‘Lord, do not send us the pope we deserve’
Pope Benedict XVI’s surprise renunciation of the Chair of St. Peter generated a tsunami of commentary usually reserved for events such as a presidential election or a Super Bowl. The pope’s struggles with scandal dominated most stories, some of which noted that while these scandals were not of his own makings, they created an enormous ...
Pope Benedict XVI’s surprise renunciation of the Chair of St. Peter generated a tsunami of commentary usually reserved for events such as a presidential election or a Super Bowl. The pope’s struggles with scandal dominated most stories, some of which noted that while these scandals were not of his own makings, they created an enormous burden for him.
The announcement has been greeted with dismay, resigned sadness, and hope in the pope’s admirers, Catholic and not. David Goldman, a.k.a. Spengler, wrote, "As the shepherd of the founding institution of the West, Benedict personally embodied its best traditions. He is one of the last men living to have assimilated the fullness of European culture, a member of the ‘heroic generation’ of Catholic theologians that included Henri de Lubac and Hans Urs von Balthasar."
The analysis of Benedict’s papacy will roll on in the run-up to the conclave that will select his successor, and long beyond. The world’s fascination with this office suggests that a pope plays many roles with influence beyond the Roman Catholic Church.
One such role is diplomat. The Holy See is an international personality of long standing, recognized since the middle ages. (The State of the Vatican City is a more recent entity, established in the 1929 Lateran treaties to resolve the status of the pope and his former territories in Italy). The Holy See has its own diplomatic corps, formal relations with 179 countries (including the U.S. since the Reagan years), observer status at the UN, and it is to the Holy See and its head of state, the pope, that arriving ambassadors present their credentials.
Pope Benedict played this role effectively. Although some of his early trips were disturbed by awkward moments with the press, he learned. His 2008 visit to the United States, with stops in Washington and New York, was especially successful and was one of several encounters that cultivated a real friendship with President George W. Bush.
World leaders are eager to visit the pope. Certainly some of that eagerness is deference to Catholic constituencies at home. And, as probably the world’s biggest distributor of aid to the poor in every land, the Church has a hand in human development that gives it shared interests with both donor and recipient countries.
In other cases, the substance of the meetings is more geo-political, as the Church deals with the persecution and plight of Christians in China, the Middle East, Pakistan, and elsewhere; faces concerns about encroachments on religious liberty in the United States and Europe; pursues unity within Christianity, including especially with the Orthodox Churches; and generally seeks the space to continue its ministries and activities. The story of Cold War cooperation between President Ronald Reagan, Pope John Paul II, and Prime Minister Margaret Thatcher is well told in John O’Sullivan’s book, The President, The Pope, and the Prime Minister.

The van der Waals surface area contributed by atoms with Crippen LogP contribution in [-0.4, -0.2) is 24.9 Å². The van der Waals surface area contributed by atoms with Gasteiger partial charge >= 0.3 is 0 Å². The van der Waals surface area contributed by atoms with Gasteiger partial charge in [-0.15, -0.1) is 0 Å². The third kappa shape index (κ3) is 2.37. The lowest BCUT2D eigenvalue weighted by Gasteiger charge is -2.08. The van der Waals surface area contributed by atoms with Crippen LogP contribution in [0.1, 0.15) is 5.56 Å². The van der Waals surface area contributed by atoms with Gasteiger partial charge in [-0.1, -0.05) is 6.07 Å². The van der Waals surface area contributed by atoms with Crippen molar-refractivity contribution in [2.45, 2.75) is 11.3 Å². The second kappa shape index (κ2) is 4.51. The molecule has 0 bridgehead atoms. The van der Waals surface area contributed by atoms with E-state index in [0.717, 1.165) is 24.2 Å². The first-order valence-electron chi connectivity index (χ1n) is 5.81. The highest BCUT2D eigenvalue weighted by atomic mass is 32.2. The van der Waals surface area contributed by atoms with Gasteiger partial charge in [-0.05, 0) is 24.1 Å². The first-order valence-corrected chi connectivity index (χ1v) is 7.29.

The Obama administration would be well served to consider all of this as it nominates a new ambassador to the Holy See, who will be received by a new pope.
But diplomat was not the role most cherished by Benedict. He was first a priest, second an intellectual force and phenomenally prolific theologian. He is one of the few people anywhere capable of debating, and changing the views of, a philosopher like Jurgen Habermas and co-authoring books with leading non-believing politicians such as Marcello Pera, former president of the Italian senate. Then a young priest, Benedict was a major influence in the Second Vatican Council and has spent much of his papacy clarifying the correct interpretation of that Council’s teaching. He has constantly emphasized the vital complementarity of faith and reason to overcome fundamentalist extremism and secular nihilism.
Perhaps Benedict’s most important legacy will be his writing during his papacy: his three volumes on the life of Jesus, his encyclical letters (especially Caritas in Veritate, or Love in Truth, and Spe Salvi, Saved in Hope) and his regular homilies.
The betting has begun — literally and figuratively — on who will replace Benedict. The pope must be priest, teacher, diplomat, administrator, and reformer of a Church still recovering from self-induced tragedy and mismanagement, an arbiter of conservative and liberal viewpoints, authoritative yet gentle. As George Weigel writes in his recent book, Evangelical Catholicism: Deep Reform in the 21st Century Church, no sane person wants the job, much like the American presidency.
And as we look around us these days, those of us who are Catholics might recall the traditional prayer cited this week by David Warren: "Lord, do not send us the pope we deserve."